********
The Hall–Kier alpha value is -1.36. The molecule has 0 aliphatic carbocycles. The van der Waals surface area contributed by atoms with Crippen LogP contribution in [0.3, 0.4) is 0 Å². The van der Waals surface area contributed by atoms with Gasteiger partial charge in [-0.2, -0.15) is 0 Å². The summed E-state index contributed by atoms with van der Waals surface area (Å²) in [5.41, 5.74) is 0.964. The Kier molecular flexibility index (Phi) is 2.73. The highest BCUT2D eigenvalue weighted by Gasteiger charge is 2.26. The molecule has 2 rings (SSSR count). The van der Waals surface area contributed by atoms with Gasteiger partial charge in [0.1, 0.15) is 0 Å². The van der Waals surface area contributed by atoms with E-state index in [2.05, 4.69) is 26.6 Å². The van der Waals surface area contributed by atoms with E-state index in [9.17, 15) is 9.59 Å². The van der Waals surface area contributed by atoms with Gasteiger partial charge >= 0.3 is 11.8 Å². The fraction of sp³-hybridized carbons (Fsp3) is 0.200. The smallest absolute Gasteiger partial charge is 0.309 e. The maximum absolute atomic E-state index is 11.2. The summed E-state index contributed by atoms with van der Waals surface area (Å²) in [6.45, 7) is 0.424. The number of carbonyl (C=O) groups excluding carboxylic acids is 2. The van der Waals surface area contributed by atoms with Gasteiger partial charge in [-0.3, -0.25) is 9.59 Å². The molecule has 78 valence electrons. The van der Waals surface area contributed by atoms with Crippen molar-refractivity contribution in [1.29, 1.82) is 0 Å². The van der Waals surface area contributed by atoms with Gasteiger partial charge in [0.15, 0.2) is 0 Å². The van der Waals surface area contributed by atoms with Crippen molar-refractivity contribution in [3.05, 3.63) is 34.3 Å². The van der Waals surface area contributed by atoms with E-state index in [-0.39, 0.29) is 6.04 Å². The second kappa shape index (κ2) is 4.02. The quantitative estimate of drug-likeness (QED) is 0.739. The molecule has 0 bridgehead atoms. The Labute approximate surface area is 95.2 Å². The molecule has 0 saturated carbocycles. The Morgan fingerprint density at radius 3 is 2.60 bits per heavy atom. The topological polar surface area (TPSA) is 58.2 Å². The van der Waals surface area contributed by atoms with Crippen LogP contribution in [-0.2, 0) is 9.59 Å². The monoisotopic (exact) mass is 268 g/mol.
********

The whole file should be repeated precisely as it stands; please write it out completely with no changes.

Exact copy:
The Hall–Kier alpha value is -1.36. The molecule has 0 aliphatic carbocycles. The van der Waals surface area contributed by atoms with Crippen LogP contribution in [0.3, 0.4) is 0 Å². The van der Waals surface area contributed by atoms with Gasteiger partial charge in [-0.2, -0.15) is 0 Å². The summed E-state index contributed by atoms with van der Waals surface area (Å²) in [5.41, 5.74) is 0.964. The Kier molecular flexibility index (Phi) is 2.73. The highest BCUT2D eigenvalue weighted by Gasteiger charge is 2.26. The molecule has 2 rings (SSSR count). The van der Waals surface area contributed by atoms with Gasteiger partial charge in [0.1, 0.15) is 0 Å². The van der Waals surface area contributed by atoms with E-state index in [2.05, 4.69) is 26.6 Å². The van der Waals surface area contributed by atoms with E-state index in [9.17, 15) is 9.59 Å². The van der Waals surface area contributed by atoms with Gasteiger partial charge >= 0.3 is 11.8 Å². The fraction of sp³-hybridized carbons (Fsp3) is 0.200. The smallest absolute Gasteiger partial charge is 0.309 e. The maximum absolute atomic E-state index is 11.2. The summed E-state index contributed by atoms with van der Waals surface area (Å²) in [6.45, 7) is 0.424. The number of carbonyl (C=O) groups excluding carboxylic acids is 2. The van der Waals surface area contributed by atoms with Gasteiger partial charge in [-0.3, -0.25) is 9.59 Å². The molecule has 78 valence electrons. The van der Waals surface area contributed by atoms with Crippen molar-refractivity contribution in [1.29, 1.82) is 0 Å². The van der Waals surface area contributed by atoms with Gasteiger partial charge in [0.15, 0.2) is 0 Å². The van der Waals surface area contributed by atoms with Crippen molar-refractivity contribution in [3.05, 3.63) is 34.3 Å². The van der Waals surface area contributed by atoms with E-state index in [-0.39, 0.29) is 6.04 Å². The second kappa shape index (κ2) is 4.02. The quantitative estimate of drug-likeness (QED) is 0.739. The molecule has 0 bridgehead atoms. The Labute approximate surface area is 95.2 Å². The molecule has 0 saturated carbocycles. The Morgan fingerprint density at radius 3 is 2.60 bits per heavy atom. The topological polar surface area (TPSA) is 58.2 Å². The van der Waals surface area contributed by atoms with Crippen LogP contribution in [-0.2, 0) is 9.59 Å². The monoisotopic (exact) mass is 268 g/mol.